Joan Boiko serves as Communications Manager of the Palm Springs Unified School District (PSUSD) and is slated to receive the inaugural “Helene Galen Excellence in Education Award” from the Women Leaders Forum (WLF) of the Coachella Valley on January 31st. A long-time supporter of WLF, Boiko keeps in constant contact with every high school counselor in PSUSD, making sure that students learn about the benefits of joining WLF’s Young Women Leaders Mentoring and Scholarship Program. Boiko, whose two daughters are graduates of the program and received scholarships, manages the district’s newsletter and has been deeply involved in the success of the Digicom Student Film Festival, the Pinnacle Fund Foundation and promoting the new Helene Galen Performing Arts Center at Rancho Mirage High School. Joan Boiko is also the past president and a founding member of Soroptimist of Palm Springs and has raised thousands of dollars over the years supporting women and girls in the Coachella Valley.
KB: Joan, you’ve said you knew you wanted to be a journalist from the time you were about 10 years old—that you always wanted to make a difference in people’s lives through writing. Why do you think that is? Did you grow up in a literary family?
JB: I have always loved to write, and I have always loved sitting and listening to people’s stories. My mom was a lyricist for many years, and her brother wrote really great poems, so I suppose it’s in my blood. I wanted to take my love and affinity for writing and use it to make a difference in people’s lives. I think that’s why most journalists choose the career they do. It certainly isn’t for the money.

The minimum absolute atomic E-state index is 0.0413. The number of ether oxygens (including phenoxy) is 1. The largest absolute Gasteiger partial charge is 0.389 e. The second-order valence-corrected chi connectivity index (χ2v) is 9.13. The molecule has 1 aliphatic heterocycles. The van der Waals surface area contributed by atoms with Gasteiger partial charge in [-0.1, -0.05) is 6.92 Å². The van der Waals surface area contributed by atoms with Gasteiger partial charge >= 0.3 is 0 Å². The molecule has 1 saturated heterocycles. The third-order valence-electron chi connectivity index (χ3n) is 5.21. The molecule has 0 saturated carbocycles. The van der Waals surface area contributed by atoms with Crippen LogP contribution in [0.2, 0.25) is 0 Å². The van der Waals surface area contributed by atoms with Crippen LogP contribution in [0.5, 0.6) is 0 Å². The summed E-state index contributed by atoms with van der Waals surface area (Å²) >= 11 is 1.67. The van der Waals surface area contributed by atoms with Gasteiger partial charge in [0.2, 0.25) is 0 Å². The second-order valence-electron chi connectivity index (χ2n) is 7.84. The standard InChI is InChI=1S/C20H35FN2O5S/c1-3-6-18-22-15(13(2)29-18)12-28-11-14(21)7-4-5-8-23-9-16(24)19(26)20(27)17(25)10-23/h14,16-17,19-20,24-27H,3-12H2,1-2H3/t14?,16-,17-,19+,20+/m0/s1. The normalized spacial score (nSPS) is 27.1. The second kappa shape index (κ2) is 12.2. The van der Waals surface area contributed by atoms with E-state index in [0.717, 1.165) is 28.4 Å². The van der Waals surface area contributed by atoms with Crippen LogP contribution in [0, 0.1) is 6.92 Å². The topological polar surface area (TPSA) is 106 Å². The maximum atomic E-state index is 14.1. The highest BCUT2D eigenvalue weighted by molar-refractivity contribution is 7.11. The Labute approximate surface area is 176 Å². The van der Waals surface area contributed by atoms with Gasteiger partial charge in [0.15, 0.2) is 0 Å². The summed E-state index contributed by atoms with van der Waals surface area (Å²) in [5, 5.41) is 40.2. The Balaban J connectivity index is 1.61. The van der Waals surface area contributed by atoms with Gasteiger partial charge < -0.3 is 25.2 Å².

KB: You then went on to serve as editor of your college newspaper before serving as the editor of a community newspaper and then reporter for the Bridgeport Post and Bridgeport Telegram in Bridgeport, Connecticut. What was your favorite kind of story to cover?
JB: Writing education stories was always my favorite stories to write. I loved the education beat. I sat with the superintendent of the school district I covered in Trumbull, Connecticut each and every week and was eager to share the great things going on there with our readers. I was never the person who wanted the front page byline about a murder or rape (though I wrote a couple of those too). No, what I wanted to come under my byline was the stories about teachers who are touching the lives of their students through what they share in their classrooms.
KB: And what brought you to Palm Springs from the East Coast?
JB: The Post-Telegram was sold shortly after my parents moved from Long Island to Phoenix. I was unhappy with the new ownership, and I missed my family too. The paper offered a buy out, so I took it and moved to Phoenix. But it was 1989, and the economy was poor in Phoenix at that time. There were no jobs for me. After six months, I expanded the search and found my way to Palm Desert where I became the editor of the Palm Desert Post for 10 years. It was here that I met my best friend who after a year and a half become my better half and the most wonderful husband and father to our children that I could ever hope for. Ira and I have been married for almost 23 years, and I am grateful that the job search brought me here…and to him!
KB: I love it! And now you serve as Communications Manager for the Palm Springs Unified School District. What do your responsibilities include? What are the highlights of a typical week for you?